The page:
Published on September 10th, 2013 | by Allan Brown4
Movie Review: Lovelace (2013)
Running Time: 93 mins
Directors: Rob Epstein, Jeffrey Friedman
Writer: Andy Bellin
Cast: Amanda Seyfried, James Franco, Peter Sarsgaard, Sharon Stone, Juno Temple, Sharon Stone, Robert Patrick, Bobby Cannavale
Plot: A biopic following the troubled life of 70s porn icon Linda Lovelace and the abuse she met at the hands of her husband Chuck Traynor.
Documentary filmmaking duo Rob Epstein and Jeffrey Friedman present their first feature length movie, based on the infamous career of 70s porn starlet and Deep Throat actress Linda Boreman aka Linda Lovelace. The film is based on Linda’s autobiography entitled ORDEAL and catalogues her rise to fame, from her wholesome beginnings, all the way to her abrupt exit from the industry a mere 17 days later. However, this film biography is most notably a story of the abuse Linda endured, not only from the porn industry itself, but at the hands of her husband Chuck Traynor, during their turbulent 6 year relationship.
The film showcases two separate perceptions of the Linda Lovelace story. For the first hour we are shown things from the public’s point of view showcasing Linda’s sharp rise to celebrity status as well as the impact the Deep Throat movie had on the world at that time. The Second story, we see things from Linda’s own and often quite harrowing point of view, as we witness the ordeal she went through whilst with her husband and self-appointed manager, Chuck Traynor.
Because of the sudden tonal narrative shift it leaves it hard to invest emotionally in any of the characters
While this aspect of the story is certainly insightful and matched with a chilling performance from Peter Sarsgaard, from a narrative perspective the approach is perhaps a little jarring. The first segment is fun, full of energy and light hearted. The second (the one we all came to see), brutal and unflinching, but to start the main story after an hour of what feels like a collection of celebrity news reels ultimately leaves little time in the 93 min run to develop this chapter adequately.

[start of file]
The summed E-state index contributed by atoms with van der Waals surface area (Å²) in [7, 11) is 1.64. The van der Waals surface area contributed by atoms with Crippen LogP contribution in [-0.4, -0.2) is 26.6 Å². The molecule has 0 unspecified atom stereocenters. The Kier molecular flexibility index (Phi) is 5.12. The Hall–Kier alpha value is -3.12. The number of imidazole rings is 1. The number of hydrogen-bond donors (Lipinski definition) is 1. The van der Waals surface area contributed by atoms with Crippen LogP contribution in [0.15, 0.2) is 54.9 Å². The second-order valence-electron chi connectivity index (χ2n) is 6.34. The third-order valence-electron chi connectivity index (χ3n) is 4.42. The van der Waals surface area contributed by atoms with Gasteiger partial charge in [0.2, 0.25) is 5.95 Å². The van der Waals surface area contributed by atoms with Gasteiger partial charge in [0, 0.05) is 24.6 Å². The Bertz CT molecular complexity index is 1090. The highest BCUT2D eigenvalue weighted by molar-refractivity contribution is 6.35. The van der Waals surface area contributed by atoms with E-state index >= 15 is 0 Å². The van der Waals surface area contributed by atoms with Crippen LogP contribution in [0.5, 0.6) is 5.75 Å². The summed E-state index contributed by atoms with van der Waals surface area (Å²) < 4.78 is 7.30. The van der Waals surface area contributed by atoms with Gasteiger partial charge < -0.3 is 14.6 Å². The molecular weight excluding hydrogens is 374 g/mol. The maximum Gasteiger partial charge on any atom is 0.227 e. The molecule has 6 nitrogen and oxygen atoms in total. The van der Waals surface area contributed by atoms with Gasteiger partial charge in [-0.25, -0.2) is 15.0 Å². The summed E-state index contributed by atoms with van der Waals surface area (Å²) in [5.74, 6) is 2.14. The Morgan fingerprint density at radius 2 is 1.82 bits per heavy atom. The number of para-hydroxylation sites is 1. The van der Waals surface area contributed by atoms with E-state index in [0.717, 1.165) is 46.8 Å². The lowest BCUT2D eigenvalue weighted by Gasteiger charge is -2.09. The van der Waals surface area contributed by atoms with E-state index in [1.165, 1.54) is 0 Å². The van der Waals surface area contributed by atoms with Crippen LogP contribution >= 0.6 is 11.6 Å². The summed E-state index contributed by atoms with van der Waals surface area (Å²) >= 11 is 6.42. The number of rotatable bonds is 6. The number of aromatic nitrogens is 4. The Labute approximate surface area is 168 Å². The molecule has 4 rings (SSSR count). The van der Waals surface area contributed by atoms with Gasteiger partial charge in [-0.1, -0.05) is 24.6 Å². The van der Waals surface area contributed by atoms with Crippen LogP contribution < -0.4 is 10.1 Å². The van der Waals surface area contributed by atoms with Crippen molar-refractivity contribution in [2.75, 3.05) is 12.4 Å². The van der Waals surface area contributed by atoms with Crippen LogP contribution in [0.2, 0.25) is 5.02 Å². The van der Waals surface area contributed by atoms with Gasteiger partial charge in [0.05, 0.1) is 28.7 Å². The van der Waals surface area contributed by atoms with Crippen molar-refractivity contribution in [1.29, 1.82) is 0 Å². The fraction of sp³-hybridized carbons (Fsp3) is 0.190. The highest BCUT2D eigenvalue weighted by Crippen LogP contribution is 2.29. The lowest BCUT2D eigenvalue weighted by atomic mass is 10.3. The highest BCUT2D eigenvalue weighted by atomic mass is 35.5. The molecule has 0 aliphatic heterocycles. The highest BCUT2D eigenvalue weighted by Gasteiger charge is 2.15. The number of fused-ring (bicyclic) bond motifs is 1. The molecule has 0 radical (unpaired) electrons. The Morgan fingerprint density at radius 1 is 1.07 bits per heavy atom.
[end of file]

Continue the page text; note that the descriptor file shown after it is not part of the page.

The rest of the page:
Because of the sudden tonal narrative shift it leaves it hard to invest emotionally in any of the characters. So what we are presented with is a simple yet brutal catalogue of abuse, but unfortunately that is all it is. When Linda eventually leaves Chuck the story is rushed along with little time for complexity or subtleties to its un-compelling ending, we never really get to see what happened after. Surely a woman who endured that amount of abuse would have psychological problems, but this is never examined, instead it is neatly tied up in a bow for the sake of the narrative were we see Linda making amines with her parents in an all too obvious and clichéd conclusion.
While the film does suffer from various issues it can be said its chief virtues are in its strong directing and its solid performances. Amanda Seyfried is effortlessly captivating in the role as Linda offering fragility to the character unmatched. Peter Sarsgaard is equally compelling as the abusive husband, Chuck Traynor. Sarsgaard brings an initial charm to the character that slowly develops into the twisted and threatening monster he becomes further into the narrative. Robert Patrick and the unrecognisable Sharon Stone are also solid in the small roles as Linda’s parents. The fact is, nobody across the whole cast puts in a performance short of fantastic.
In addition, the movie also pays great attention to the period detail, giving an accurate look and feel of the 70s era that many films struggle to recreate convincingly. Its refusal to linger on the sexy, flashy or gratuitous is also a good move from the directors, it instead makes Linda’s story the main focus of the film and is all the better for it.
Summary: Lovelace looks great and offers a plethora of rich performances, but beyond this the narrative simply isn’t compelling enough or presented with enough depth for the audience to fully engage or emotionally invest.